Since the fighting with Armenia began in late September, Azerbaijan’s government has severely restricted, when not completely blocked, Internet access. Pro-government media outlets have been spared from the restrictions
On September 27th, Azerbaijan’s Ministry of Transportation, Communication, and High Technologies announced nationwide Internet disruption across the country. The decision to throttle Internet access was directly related to the fighting with Armenia, that began on September 27th, to prevent the spread of “Armenian provocation”, said the Ministry’s statement on its website. No further information on the duration or scale of the disruptions was provided. A little over a month into the fighting, access to Internet in Azerbaijan remains throttled, while users rely on WiFi connections, mobile operators, and Virtual Private Network (VPN) services to access the web as well as blocked social media and communication apps.
Azerbaijan is not the only country where Internet disruptions have been documented. From Sudan, Sri Lanka, and Ethiopia to Myanmar and Belarus, governments rely on national security and public interest concerns to justify Internet disruption. According to a report by Access Now, an organisation that works on defending and extending the digital rights of people globally, in 2019 there were at least 213 documented incidents of Internet shutdowns across the world. “Shutdowns are blatant violations of the rights to freedom of expression and access to information, among other human rights affected by the phenomenon”, reads the report . The most common reasons justifying Internet shutdowns include “fighting fake news, hate speech, or content promoting violence”.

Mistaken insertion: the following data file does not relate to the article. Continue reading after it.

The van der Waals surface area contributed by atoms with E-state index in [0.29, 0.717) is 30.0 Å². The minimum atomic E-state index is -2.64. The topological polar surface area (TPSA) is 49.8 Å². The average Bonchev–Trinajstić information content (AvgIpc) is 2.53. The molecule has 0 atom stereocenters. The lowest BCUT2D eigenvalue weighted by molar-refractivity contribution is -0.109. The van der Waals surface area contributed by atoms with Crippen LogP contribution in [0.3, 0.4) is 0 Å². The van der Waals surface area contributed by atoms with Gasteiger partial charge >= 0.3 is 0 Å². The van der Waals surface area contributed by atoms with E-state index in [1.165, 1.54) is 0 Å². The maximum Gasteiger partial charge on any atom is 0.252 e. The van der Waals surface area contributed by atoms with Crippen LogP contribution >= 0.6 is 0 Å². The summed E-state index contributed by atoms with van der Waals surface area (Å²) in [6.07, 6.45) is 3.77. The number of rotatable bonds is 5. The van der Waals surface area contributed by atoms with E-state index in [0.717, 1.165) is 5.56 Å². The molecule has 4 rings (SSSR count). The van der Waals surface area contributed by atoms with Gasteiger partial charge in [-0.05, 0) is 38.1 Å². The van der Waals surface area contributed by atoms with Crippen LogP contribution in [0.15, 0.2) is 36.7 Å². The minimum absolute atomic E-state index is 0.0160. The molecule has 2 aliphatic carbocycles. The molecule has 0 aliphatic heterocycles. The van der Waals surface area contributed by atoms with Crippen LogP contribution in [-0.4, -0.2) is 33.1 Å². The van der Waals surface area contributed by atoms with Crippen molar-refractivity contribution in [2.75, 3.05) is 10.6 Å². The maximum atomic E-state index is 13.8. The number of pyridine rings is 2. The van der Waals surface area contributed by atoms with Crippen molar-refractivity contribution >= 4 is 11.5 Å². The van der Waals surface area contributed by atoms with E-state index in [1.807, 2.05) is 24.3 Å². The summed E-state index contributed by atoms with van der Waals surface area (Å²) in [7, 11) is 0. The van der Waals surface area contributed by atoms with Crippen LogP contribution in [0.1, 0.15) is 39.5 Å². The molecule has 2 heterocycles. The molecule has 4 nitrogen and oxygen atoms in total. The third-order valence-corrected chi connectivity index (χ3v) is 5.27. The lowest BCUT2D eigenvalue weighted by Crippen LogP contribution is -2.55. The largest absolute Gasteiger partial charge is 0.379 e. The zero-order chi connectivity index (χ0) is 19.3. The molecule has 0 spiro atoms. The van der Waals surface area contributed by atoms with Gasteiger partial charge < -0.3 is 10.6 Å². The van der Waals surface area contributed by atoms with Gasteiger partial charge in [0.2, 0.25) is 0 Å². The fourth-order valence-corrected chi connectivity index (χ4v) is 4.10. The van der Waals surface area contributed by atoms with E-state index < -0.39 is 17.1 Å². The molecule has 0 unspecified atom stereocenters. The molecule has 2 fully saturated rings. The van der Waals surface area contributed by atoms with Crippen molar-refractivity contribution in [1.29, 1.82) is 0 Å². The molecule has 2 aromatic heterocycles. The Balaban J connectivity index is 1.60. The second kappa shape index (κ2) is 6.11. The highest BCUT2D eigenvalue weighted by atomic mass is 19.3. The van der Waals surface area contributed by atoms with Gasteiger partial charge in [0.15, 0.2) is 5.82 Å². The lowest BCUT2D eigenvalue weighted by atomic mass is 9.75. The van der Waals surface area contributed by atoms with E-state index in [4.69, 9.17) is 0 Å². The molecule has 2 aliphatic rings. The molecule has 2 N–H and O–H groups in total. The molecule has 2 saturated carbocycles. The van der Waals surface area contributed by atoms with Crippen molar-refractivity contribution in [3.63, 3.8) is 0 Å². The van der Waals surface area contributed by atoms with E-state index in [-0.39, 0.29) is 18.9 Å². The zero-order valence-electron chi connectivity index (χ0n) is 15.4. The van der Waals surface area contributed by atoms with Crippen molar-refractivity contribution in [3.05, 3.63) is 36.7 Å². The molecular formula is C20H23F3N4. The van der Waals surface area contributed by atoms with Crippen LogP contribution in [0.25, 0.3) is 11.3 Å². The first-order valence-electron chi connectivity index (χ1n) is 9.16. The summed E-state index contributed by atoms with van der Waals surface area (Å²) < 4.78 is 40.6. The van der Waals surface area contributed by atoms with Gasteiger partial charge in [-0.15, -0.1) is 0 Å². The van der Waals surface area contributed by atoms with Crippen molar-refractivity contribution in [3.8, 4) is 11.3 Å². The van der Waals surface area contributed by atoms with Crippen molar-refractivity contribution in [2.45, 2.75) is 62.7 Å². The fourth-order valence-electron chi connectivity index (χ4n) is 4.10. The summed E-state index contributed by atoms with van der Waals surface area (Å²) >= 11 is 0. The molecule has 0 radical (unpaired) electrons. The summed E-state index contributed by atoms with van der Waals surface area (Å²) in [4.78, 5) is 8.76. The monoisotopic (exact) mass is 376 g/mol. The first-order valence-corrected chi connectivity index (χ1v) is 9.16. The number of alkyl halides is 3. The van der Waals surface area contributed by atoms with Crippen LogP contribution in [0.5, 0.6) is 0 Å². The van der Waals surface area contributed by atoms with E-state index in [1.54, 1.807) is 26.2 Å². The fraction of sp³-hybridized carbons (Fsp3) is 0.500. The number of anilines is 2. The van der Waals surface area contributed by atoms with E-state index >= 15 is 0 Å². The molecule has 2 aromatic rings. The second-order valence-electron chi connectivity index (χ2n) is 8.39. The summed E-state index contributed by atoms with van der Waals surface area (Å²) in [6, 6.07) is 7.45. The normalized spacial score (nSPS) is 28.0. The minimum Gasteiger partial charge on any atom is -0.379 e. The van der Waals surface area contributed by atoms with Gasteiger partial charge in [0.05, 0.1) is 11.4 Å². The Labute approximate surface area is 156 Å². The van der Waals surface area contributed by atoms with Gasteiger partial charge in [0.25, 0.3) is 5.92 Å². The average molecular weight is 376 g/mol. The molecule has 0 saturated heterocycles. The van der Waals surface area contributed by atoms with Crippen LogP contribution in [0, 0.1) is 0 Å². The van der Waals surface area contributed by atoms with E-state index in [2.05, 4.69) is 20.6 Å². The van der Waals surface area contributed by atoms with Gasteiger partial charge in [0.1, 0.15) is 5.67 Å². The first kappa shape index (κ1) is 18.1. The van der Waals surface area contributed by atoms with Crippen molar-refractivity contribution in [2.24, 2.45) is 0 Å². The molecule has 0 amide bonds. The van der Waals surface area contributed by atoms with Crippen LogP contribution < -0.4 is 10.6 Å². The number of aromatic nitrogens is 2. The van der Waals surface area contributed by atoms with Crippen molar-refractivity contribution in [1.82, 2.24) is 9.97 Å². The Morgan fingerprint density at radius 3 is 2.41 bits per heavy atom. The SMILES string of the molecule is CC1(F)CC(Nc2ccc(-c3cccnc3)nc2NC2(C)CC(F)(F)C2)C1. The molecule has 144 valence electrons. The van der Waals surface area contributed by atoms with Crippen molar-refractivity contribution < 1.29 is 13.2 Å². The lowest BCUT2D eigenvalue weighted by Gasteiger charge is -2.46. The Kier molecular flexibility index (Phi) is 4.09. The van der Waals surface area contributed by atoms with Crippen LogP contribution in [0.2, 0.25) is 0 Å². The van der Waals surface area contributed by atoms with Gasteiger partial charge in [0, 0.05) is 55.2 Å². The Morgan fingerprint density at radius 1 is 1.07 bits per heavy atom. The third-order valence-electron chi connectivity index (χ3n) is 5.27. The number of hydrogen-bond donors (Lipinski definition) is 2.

In Azerbaijan, the effectiveness of the measure remains to be seen, especially in light of growing use of VPN service providers across the country. While there is no numerical proof of just how widespread the usage of VPN providers has been in Azerbaijan since the start of the fighting, anecdotal evidence suggests a significant spike among VPN users. This is also apparent in a number of domestic companies and businesses warning their customers that their websites and applications will not be accessible to VPN users. One state news agency warned users in Azerbaijan about free VPN providers stealing personal information and selling it to third parties. As reported by independent media platforms, employees were asked to delete VPN applications from their mobile devices. One social media account claimed in a Facebook post [no longer available at the time of writing this story] that some VPN providers in use were Armenian-made and therefore not advised for use.
Blocked social media platforms and communication apps
Using the OONI Measurements, it was possible to confirm that – in addition to restricted Internet access across the country – the government continuously blocked access to WhatsApp, Facebook, Telegram, and Twitter.